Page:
What are Over The Counter (OTC) markets?

The Over-The-Counter (OTC) markets are essentially spot markets and are localized for specific commodities. Almost all the trading that takes place in these markets is delivery based. 

OTC trading is to trade financial instruments such as stocks, bonds, commodities or derivatives directly between two parties. It is the opposite of exchange trading which occurs on futures exchanges or stock exchanges.

An over-the-counter contract is a bi-lateral contract in which two parties agree on how a particular trade or agreement is to be settled in the future. For derivatives, these agreements are usually governed by an International Swaps and Derivatives Association agreement.

An over-the-counter market is a financial market where products are traded over-the-counter.

The buyers as well as the sellers have their set of brokers who negotiate the prices for them. This can be illustrated with the help of the following example: A farmer, who produces castor, wishing to sell his produce would go to the local 'mandi'.

There he would contact his broker who would in turn contact the brokers representing the buyers. The buyers in this case would be wholesalers or refiners. In event of a deal taking place the goods and the money would be exchanged directly between the buyer and the seller.

Thus, it can be seen that this market is restricted to only those people who are directly involved with the commodity.

In addition to the spot transactions, forward deals also take place in these markets.

However, they too happen on a delivery basis and hence are restricted to the participants in the spot markets.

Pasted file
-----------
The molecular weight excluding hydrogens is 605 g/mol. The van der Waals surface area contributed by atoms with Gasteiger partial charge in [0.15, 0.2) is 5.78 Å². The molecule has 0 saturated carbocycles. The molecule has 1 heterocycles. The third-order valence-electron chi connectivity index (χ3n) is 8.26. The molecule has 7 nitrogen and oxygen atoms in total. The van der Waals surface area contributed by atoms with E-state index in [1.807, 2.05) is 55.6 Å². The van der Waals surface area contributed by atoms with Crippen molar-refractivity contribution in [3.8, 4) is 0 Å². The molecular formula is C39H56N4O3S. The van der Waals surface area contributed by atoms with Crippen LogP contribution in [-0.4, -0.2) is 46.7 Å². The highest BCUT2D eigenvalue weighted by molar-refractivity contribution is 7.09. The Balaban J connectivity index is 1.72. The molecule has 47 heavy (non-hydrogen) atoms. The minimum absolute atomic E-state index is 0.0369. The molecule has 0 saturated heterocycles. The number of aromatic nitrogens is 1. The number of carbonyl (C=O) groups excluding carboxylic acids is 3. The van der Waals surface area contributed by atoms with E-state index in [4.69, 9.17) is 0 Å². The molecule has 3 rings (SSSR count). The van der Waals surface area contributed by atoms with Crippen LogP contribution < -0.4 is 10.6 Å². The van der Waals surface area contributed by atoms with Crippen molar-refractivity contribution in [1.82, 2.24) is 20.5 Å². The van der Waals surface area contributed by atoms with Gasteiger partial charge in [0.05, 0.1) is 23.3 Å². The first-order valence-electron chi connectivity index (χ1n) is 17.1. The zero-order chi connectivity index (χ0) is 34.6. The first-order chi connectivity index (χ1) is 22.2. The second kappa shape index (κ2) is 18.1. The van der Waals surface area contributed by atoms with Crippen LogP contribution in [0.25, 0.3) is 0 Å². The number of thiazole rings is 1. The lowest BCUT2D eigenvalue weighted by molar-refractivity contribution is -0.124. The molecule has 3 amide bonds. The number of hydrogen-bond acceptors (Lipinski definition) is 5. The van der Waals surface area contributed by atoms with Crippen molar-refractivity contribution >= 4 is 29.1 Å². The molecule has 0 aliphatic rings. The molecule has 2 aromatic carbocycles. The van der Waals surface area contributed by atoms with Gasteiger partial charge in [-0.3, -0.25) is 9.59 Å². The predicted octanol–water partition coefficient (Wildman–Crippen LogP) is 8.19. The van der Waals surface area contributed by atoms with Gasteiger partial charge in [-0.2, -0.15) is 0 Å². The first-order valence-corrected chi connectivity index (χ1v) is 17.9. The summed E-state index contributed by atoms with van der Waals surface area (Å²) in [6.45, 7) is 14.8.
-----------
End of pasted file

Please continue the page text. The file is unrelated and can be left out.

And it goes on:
In the OTC market, trading occurs via a network of middlemen, called dealers, who carry inventories of securities to facilitate the buy and sell orders of investors, rather than providing the order matchmaking service seen in specialist exchanges.

In general, the reason for which a stock is traded over-the-counter is usually because the company is small, making it unable to meet exchange listing requirements. Also known as "unlisted stock", these securities are traded by broker-dealers who negotiate directly with one another over computer networks and by phone.

Although Nasdaq operates as a dealer network, Nasdaq stocks are generally not classified as OTC because the Nasdaq is considered a stock exchange. As such, OTC stocks are generally unlisted stocks which trade on the Over the Counter Bulletin Board (OTCBB) or on the pink sheets. Be very wary of some OTC stocks, however; the OTCBB stocks are either penny stocks or are offered by companies with bad credit records.

Instruments such as bonds do not trade on a formal exchange and are, therefore, also considered OTC securities. Most debt instruments are traded by investment banks making markets for specific issues. If an investor wants to buy or sell a bond, he or she must call the bank that makes the market in that bond and asks for quotes.